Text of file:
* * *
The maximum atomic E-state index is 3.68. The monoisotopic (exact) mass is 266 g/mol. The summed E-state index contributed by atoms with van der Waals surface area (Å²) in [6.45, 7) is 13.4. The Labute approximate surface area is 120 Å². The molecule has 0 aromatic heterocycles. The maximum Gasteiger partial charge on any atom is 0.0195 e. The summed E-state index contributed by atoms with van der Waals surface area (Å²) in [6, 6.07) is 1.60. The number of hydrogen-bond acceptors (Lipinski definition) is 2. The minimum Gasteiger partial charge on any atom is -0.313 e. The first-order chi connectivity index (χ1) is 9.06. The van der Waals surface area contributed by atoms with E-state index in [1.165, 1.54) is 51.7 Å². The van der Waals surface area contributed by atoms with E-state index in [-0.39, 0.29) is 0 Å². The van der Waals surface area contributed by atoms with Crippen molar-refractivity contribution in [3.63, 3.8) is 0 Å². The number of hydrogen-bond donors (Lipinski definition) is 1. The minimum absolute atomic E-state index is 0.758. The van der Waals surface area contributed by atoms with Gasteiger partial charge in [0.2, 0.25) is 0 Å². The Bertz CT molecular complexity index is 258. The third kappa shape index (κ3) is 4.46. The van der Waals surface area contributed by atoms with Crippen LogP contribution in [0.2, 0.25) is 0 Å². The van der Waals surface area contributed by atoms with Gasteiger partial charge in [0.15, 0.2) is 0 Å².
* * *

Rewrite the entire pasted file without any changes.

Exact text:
The maximum atomic E-state index is 3.68. The monoisotopic (exact) mass is 266 g/mol. The summed E-state index contributed by atoms with van der Waals surface area (Å²) in [6.45, 7) is 13.4. The Labute approximate surface area is 120 Å². The molecule has 0 aromatic heterocycles. The maximum Gasteiger partial charge on any atom is 0.0195 e. The summed E-state index contributed by atoms with van der Waals surface area (Å²) in [6, 6.07) is 1.60. The number of hydrogen-bond acceptors (Lipinski definition) is 2. The minimum Gasteiger partial charge on any atom is -0.313 e. The first-order chi connectivity index (χ1) is 9.06. The van der Waals surface area contributed by atoms with E-state index in [1.165, 1.54) is 51.7 Å². The van der Waals surface area contributed by atoms with E-state index in [-0.39, 0.29) is 0 Å². The van der Waals surface area contributed by atoms with Crippen molar-refractivity contribution in [3.63, 3.8) is 0 Å². The number of hydrogen-bond donors (Lipinski definition) is 1. The minimum absolute atomic E-state index is 0.758. The van der Waals surface area contributed by atoms with Gasteiger partial charge in [0.2, 0.25) is 0 Å². The Bertz CT molecular complexity index is 258. The third kappa shape index (κ3) is 4.46. The van der Waals surface area contributed by atoms with Crippen LogP contribution in [0.2, 0.25) is 0 Å². The van der Waals surface area contributed by atoms with Gasteiger partial charge in [0.15, 0.2) is 0 Å².